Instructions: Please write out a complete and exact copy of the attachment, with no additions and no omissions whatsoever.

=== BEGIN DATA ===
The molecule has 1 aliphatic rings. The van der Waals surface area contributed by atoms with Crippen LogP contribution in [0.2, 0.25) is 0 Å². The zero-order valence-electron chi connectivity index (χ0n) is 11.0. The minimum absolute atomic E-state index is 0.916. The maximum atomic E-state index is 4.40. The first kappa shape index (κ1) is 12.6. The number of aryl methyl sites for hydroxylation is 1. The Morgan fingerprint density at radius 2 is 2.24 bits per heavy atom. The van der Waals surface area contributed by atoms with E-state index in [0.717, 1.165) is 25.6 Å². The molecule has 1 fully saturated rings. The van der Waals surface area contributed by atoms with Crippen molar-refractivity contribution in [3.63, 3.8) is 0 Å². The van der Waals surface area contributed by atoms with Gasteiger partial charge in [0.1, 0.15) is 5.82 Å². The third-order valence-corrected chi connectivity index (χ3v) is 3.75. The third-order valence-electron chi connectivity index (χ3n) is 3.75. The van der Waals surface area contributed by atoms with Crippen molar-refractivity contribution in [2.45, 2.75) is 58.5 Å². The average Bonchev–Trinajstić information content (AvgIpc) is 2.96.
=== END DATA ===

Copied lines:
The molecule has 1 aliphatic rings. The van der Waals surface area contributed by atoms with Crippen LogP contribution in [0.2, 0.25) is 0 Å². The zero-order valence-electron chi connectivity index (χ0n) is 11.0. The minimum absolute atomic E-state index is 0.916. The maximum atomic E-state index is 4.40. The first kappa shape index (κ1) is 12.6. The number of aryl methyl sites for hydroxylation is 1. The Morgan fingerprint density at radius 2 is 2.24 bits per heavy atom. The van der Waals surface area contributed by atoms with E-state index in [0.717, 1.165) is 25.6 Å². The molecule has 1 fully saturated rings. The van der Waals surface area contributed by atoms with Crippen molar-refractivity contribution in [3.63, 3.8) is 0 Å². The van der Waals surface area contributed by atoms with Gasteiger partial charge in [0.1, 0.15) is 5.82 Å². The third-order valence-corrected chi connectivity index (χ3v) is 3.75. The third-order valence-electron chi connectivity index (χ3n) is 3.75. The van der Waals surface area contributed by atoms with Crippen molar-refractivity contribution in [2.45, 2.75) is 58.5 Å². The average Bonchev–Trinajstić information content (AvgIpc) is 2.96.